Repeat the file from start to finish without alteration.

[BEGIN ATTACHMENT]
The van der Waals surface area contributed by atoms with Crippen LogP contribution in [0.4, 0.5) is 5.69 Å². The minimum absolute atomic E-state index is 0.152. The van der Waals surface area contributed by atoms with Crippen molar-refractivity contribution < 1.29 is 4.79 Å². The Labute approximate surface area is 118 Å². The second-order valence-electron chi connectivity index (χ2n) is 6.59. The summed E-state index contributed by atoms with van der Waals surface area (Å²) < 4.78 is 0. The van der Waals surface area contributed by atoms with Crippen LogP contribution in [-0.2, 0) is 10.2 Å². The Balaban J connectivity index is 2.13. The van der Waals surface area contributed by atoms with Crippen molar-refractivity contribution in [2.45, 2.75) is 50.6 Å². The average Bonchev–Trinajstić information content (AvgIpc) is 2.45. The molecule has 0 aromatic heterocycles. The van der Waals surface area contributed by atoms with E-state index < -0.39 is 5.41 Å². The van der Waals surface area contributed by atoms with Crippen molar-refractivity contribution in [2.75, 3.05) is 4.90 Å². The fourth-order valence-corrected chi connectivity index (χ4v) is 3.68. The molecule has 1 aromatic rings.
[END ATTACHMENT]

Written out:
The van der Waals surface area contributed by atoms with Crippen LogP contribution in [0.4, 0.5) is 5.69 Å². The minimum absolute atomic E-state index is 0.152. The van der Waals surface area contributed by atoms with Crippen molar-refractivity contribution < 1.29 is 4.79 Å². The Labute approximate surface area is 118 Å². The second-order valence-electron chi connectivity index (χ2n) is 6.59. The summed E-state index contributed by atoms with van der Waals surface area (Å²) < 4.78 is 0. The van der Waals surface area contributed by atoms with Crippen LogP contribution in [-0.2, 0) is 10.2 Å². The Balaban J connectivity index is 2.13. The van der Waals surface area contributed by atoms with Crippen molar-refractivity contribution in [2.45, 2.75) is 50.6 Å². The average Bonchev–Trinajstić information content (AvgIpc) is 2.45. The molecule has 0 aromatic heterocycles. The van der Waals surface area contributed by atoms with E-state index < -0.39 is 5.41 Å². The van der Waals surface area contributed by atoms with Crippen molar-refractivity contribution in [2.75, 3.05) is 4.90 Å². The fourth-order valence-corrected chi connectivity index (χ4v) is 3.68. The molecule has 1 aromatic rings.